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Quick Q&A With: Fuse ODG

MAN ON A MISSION: Fuse ODG likes to push the boundaries

Life & Style: You have a track out there with Ed Sheeran, talk about bringing that together.

Fuse ODG: As an artist I like to do different things, I like to push the boundaries because my mission is, the higher the platform is the higher we can raise awareness of the mission which is the new Africa, people realising that Africa is a place that you can come and enjoy yourself. The music is a representation of what I feel my new Africa is.

Working with Ed just made a lot of sense because his audience is different; he is one of the biggest artists in the world. Added to that it’s more than music when it comes to him and I. He is here to help create awareness of the mission. We’re building schools in Ghana and we are working on different things and the best way to speak to the world is through the music, which is what brought us together in the first place. The idea of the song, Boa Me, which means help me, help your neighbour and some of the proceeds from the song is going to help to build the school in Ghana.

Every song that Ed and I have made has a meaning behind it. It was good vibes, we’re always about good vibes and you can even sense the fun that we had when we made it. It was actually a dream of mine to work with Ed and it’s a good thing that we managed to connect. It’s crazy because we flipped it, I was doing English and he was speaking in Twi. He really soaked it up and I was impressed, he wanted to ensure it sounded authentic.

L&S: Afrobeats, the Afrowave, it has a DNA of its own now. How do you see the scene evolving and the opportunities that are developing as a result?

ODG: Afrobeats is a good vibe, a beautiful vibe and you can just feel it when you hear it. It makes you happy, there’s good energy in the music. There are a lot of big artists gravitating towards that energy, people like Major Lazer, Beyonce, Alicia Keys, they love out percussion, the energy and the groove.

I see difference out there as well. Everyone is making his or her own version with the Afrobeat influence, which is a beautiful thing. What I always say to everyone is lets remember the root is in Africa and no matter how far we take it we also need to bring it back home to connect with our brothers and sisters. It’ll never die because Afro- beats is Africa and as long as Africa lives the music will live.

L&S How’s your Nana Collection going? Are there any other areas of fashion you want to get involved with?

ODG: I always remember that this is more than just music, it’s a mission of creating awareness of Africa, reprogramming peoples mentality on how they see our continent so we can encourage people to come on holiday and invest in different businesses. So to me the clothing line is just another way to visually showcase the beauty of Africa for it to create dialogue. Sometimes people may see me wearing something and they ask where it’s from, it creates a dialogue.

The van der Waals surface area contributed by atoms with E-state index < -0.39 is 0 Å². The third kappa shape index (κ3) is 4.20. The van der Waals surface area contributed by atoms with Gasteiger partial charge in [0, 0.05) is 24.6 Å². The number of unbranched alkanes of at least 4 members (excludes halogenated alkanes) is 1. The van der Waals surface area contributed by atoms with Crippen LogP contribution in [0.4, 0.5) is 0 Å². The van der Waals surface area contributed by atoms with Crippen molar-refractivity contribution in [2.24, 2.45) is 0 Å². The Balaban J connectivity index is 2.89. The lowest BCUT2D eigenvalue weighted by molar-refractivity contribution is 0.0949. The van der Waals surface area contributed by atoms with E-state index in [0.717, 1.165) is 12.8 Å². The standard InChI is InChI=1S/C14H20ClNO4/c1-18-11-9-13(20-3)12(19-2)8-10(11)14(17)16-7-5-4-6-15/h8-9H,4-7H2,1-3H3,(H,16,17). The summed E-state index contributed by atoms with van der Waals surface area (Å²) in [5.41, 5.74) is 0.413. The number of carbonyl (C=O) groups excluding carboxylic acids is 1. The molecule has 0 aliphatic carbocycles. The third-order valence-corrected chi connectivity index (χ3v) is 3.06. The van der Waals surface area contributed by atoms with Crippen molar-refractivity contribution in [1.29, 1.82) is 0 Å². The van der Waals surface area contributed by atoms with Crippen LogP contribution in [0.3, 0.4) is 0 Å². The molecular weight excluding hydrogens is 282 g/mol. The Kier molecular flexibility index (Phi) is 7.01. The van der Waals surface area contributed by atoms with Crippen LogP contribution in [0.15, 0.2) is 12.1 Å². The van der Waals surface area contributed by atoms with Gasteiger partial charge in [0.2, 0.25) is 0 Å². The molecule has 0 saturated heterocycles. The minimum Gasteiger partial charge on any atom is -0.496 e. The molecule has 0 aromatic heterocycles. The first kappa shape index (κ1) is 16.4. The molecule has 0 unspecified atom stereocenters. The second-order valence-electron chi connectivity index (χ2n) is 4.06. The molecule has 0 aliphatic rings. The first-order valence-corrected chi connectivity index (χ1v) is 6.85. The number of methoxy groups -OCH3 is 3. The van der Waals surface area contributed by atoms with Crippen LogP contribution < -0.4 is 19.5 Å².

We actually launched it in Jamaica earlier this year and it was an amazing moment because Jamaica and Ghana have got such a special connection, I think up to 60 per cent of Jamaicans are originally from Ghana due to everything that happened back in the day with slavery. It was good to find out things about them I didn’t know. For example because of the clothing line we found out that there is no direct flight from Jamaica to Ghana, which is quite crazy.

We’ve also launched African dolls, they are called Nana Dolls, which again is representation of black people in a positive way because growing up there wasn’t many things that would represent us as a black nation in a positive way. It’s an exciting journey and I am learning as I go along. There are a new issues being pointed out and it makes me take a step back and understand that the mission is really about self love.

L&S: You have a big gig coming up next year, talk to us about that?

ODG: We’re hosting the Tina Festival on January 6 and it will be a yearly event that will be Africa’s very own Glastonbury or Coachella. It will be a platform to bring people back home to experience Afrobeats in its purest form and while they are there they get to experience African culture, Ghanaian culture.

This is new Africa, it’s a platform for all the new Africans to come back home and enjoy the music. Whatever race you are if you love Afrobeats just come. The same way we go to Ibiza because we like house music or you go to the US because you like Hip-Hop or you go to Italy because you like pasta, come to Ghana because you like Afrobeat.

It’s been one of the hardest projects that I have worked on because the capacity is about 50,000 and to do a project of that size requires good funding in order to get it off the ground. We’ve battled so hard – it’s come to the point that I am now funding it myself. That is a crazy thing to do but that is how much I believe in it. The sponsors can join in after. We want people to spend New Year’s Eve wherever they are and then in the first weekend of the year we want it to be a thing that people come to Ghana for Tina Festival.

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